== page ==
Businesses say more technology for remote working is key to the future of the office, reveals Unispace research

A survey of real estate and IT professionals across a range of industries has revealed that better remote working technology is perceived to be twice as important as workplace testing. 

Workplace creation specialists Unispace surveyed over 2,000 senior Real Estate and IT professionals across Europe on the topic of the future of work, and what to expect from the workplace of the near future.  

40 per cent of respondents to the Unispace survey expect there to be more technology for remote working in a post-Covid workplace and 34 per cent are expecting to see a new office layout. Just 21 per cent of real estate and IT professionals expect to see rapid testing kits for all staff to be made available for office workers.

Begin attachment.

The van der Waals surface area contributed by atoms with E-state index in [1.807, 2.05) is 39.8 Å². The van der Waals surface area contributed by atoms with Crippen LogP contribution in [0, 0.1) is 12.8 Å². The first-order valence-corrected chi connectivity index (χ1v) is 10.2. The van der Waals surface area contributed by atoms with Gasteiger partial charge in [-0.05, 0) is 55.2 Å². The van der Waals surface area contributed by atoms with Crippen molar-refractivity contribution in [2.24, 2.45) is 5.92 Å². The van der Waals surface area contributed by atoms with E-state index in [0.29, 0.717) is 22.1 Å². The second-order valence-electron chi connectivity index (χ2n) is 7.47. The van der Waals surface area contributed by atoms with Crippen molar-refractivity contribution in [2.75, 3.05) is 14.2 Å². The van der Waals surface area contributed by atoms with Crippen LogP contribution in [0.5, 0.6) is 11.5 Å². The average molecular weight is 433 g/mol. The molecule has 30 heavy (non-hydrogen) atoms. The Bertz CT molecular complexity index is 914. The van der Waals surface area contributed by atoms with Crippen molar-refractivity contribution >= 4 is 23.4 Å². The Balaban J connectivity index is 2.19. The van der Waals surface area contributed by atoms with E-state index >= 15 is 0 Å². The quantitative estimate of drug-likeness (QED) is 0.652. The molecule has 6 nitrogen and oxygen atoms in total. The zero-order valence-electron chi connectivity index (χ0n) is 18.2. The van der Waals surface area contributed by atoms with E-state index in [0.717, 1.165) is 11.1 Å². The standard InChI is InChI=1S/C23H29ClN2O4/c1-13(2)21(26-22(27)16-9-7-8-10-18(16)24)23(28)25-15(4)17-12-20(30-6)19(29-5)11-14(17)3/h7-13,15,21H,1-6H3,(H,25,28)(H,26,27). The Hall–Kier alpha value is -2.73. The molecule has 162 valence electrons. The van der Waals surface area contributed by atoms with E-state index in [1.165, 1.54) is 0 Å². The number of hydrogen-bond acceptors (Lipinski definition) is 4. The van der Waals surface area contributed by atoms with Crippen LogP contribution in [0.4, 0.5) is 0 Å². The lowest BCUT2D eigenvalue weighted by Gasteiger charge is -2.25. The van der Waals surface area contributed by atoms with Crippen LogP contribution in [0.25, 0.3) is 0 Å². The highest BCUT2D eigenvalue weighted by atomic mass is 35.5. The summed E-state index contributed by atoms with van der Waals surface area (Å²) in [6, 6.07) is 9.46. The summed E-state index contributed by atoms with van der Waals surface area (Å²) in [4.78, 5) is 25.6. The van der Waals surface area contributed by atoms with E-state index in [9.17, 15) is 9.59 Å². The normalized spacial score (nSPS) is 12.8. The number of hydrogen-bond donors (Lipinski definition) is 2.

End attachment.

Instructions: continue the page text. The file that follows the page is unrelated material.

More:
Stuart Finnie, Regional Director of Design at Unispace comments: “Technology is important, but the future of the workplace is focused on putting people first. Tech will be a big draw for new candidates and has an important role to play in connecting those working remotely and creating a workplace that enables employees to be more productive. But decisions about technology in the workplace must be centred on how employees will use and benefit from it, rather than the technology driving these decisions. 

“Technology can help businesses achieve goals by enabling more collaborative working and providing us with a wealth of data to help inform preferred workplace strategies, for example, but it does not solve everything. Technology should be viewed as a support rather than the focus, after all, one of the core reasons people want to go back into the office is for face-to-face interactions, which technology cannot replace.” 

The future of the office remains the subject of fierce debate. A recent Deloitte poll suggested that the office is still an integral part of people’s working lives, with more than half (58 per cent) of employees aged under 35 who are currently working from home saying that they are finding it challenging. 

Author Profile